On this cool, cloudy morning along the Colorado Front Range, geese and ducks streaming over the farm, a faint scent of wood smoke hung in the air. While this natural smell is appealing to most humans, its current presence in the Southeastern U.S. is far from welcome.
Following a prolonged drought, wildfires have erupted across the Blue Ridge Mountains, from eastern Tennessee through southwestern North Carolina to north Georgia and the ridges of northwestern South Carolina. Fueled by shifting winds and dry timber, the fires have spread plumes of smoke throughout the region, creating unhealthy air in many urban centers, especially those in river valleys.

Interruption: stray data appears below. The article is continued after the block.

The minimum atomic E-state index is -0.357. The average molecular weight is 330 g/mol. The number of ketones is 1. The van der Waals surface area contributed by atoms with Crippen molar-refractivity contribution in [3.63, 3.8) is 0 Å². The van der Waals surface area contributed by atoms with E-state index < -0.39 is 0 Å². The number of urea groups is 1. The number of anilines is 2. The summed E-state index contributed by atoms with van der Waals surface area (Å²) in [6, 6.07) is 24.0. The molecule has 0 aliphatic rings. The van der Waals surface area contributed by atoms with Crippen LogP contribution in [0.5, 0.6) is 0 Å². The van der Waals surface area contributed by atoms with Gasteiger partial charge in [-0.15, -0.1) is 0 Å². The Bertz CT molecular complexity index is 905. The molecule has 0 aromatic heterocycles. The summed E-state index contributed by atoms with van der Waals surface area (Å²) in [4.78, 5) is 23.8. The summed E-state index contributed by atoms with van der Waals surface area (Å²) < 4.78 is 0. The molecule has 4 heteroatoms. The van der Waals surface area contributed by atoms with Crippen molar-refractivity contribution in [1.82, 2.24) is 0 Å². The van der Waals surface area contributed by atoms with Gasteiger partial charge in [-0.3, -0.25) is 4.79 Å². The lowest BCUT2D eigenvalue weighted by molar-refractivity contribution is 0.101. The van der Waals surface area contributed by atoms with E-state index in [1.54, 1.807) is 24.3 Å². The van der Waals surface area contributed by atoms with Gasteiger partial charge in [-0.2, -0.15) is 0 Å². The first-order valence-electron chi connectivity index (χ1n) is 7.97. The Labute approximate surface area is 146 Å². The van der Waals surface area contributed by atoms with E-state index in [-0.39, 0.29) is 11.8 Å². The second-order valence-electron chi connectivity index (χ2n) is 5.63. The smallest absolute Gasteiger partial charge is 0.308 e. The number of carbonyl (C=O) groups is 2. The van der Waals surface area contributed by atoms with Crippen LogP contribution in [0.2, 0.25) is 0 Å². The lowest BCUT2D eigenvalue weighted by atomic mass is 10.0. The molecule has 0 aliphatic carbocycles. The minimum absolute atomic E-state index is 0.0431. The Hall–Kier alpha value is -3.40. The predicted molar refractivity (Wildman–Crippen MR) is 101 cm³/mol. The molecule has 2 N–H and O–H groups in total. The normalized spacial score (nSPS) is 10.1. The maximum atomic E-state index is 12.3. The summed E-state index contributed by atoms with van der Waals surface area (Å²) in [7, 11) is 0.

While drought has been severe in the Tennessee-North Carolina-Georgia Tristate, low levels of precipitation have plagued much of the country as domes of high pressure have deflected Pacific storms across Canada and prevented Gulf moisture from moving northward. Ski season has been delayed in the West (except at high elevation resorts with snow-making equipment) and dry conditions in the foothills and on the plains have set the stage for western fires as well. What we need are a few deep atmospheric troughs to displace the ridge of heat and drought; the first blast of near-winter weather is expected in Colorado by the end of the week.